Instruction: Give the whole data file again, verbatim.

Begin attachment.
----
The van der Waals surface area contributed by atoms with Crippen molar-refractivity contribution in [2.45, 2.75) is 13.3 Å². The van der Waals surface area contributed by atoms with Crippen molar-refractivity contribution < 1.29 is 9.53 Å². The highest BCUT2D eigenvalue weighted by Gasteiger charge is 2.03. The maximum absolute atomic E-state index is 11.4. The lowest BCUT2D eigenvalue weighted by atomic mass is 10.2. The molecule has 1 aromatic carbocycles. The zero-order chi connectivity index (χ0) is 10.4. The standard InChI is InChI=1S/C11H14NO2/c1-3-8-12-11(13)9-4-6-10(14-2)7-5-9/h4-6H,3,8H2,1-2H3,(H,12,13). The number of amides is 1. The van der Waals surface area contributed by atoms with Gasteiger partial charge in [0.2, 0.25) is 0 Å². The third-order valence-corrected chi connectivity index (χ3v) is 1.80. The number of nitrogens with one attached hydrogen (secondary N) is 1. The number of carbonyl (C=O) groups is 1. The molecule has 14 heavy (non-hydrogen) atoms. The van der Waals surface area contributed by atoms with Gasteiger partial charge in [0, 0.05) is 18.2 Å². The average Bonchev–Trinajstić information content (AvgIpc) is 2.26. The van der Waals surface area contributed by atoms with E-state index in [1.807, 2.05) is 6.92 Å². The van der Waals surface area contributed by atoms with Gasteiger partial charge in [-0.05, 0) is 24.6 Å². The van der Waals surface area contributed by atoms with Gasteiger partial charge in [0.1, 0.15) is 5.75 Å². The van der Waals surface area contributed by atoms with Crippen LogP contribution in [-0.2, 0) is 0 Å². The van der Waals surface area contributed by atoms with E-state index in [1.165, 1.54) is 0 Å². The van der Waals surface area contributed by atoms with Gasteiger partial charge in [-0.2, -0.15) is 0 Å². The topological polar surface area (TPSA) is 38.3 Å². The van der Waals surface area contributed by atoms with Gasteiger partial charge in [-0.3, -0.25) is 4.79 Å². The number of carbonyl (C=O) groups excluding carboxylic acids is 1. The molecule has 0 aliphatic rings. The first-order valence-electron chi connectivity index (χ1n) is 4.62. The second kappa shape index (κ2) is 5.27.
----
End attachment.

The van der Waals surface area contributed by atoms with Crippen molar-refractivity contribution in [2.45, 2.75) is 13.3 Å². The van der Waals surface area contributed by atoms with Crippen molar-refractivity contribution < 1.29 is 9.53 Å². The highest BCUT2D eigenvalue weighted by Gasteiger charge is 2.03. The maximum absolute atomic E-state index is 11.4. The lowest BCUT2D eigenvalue weighted by atomic mass is 10.2. The molecule has 1 aromatic carbocycles. The zero-order chi connectivity index (χ0) is 10.4. The standard InChI is InChI=1S/C11H14NO2/c1-3-8-12-11(13)9-4-6-10(14-2)7-5-9/h4-6H,3,8H2,1-2H3,(H,12,13). The number of amides is 1. The van der Waals surface area contributed by atoms with Gasteiger partial charge in [0.2, 0.25) is 0 Å². The third-order valence-corrected chi connectivity index (χ3v) is 1.80. The number of nitrogens with one attached hydrogen (secondary N) is 1. The number of carbonyl (C=O) groups is 1. The molecule has 14 heavy (non-hydrogen) atoms. The van der Waals surface area contributed by atoms with Gasteiger partial charge in [0, 0.05) is 18.2 Å². The average Bonchev–Trinajstić information content (AvgIpc) is 2.26. The van der Waals surface area contributed by atoms with E-state index in [1.807, 2.05) is 6.92 Å². The van der Waals surface area contributed by atoms with Gasteiger partial charge in [-0.05, 0) is 24.6 Å². The van der Waals surface area contributed by atoms with Gasteiger partial charge in [0.1, 0.15) is 5.75 Å². The van der Waals surface area contributed by atoms with Crippen LogP contribution in [-0.2, 0) is 0 Å². The van der Waals surface area contributed by atoms with E-state index in [1.165, 1.54) is 0 Å². The van der Waals surface area contributed by atoms with Gasteiger partial charge in [-0.2, -0.15) is 0 Å². The topological polar surface area (TPSA) is 38.3 Å². The van der Waals surface area contributed by atoms with Gasteiger partial charge in [-0.3, -0.25) is 4.79 Å². The number of carbonyl (C=O) groups excluding carboxylic acids is 1. The molecule has 0 aliphatic rings. The first-order valence-electron chi connectivity index (χ1n) is 4.62. The second kappa shape index (κ2) is 5.27.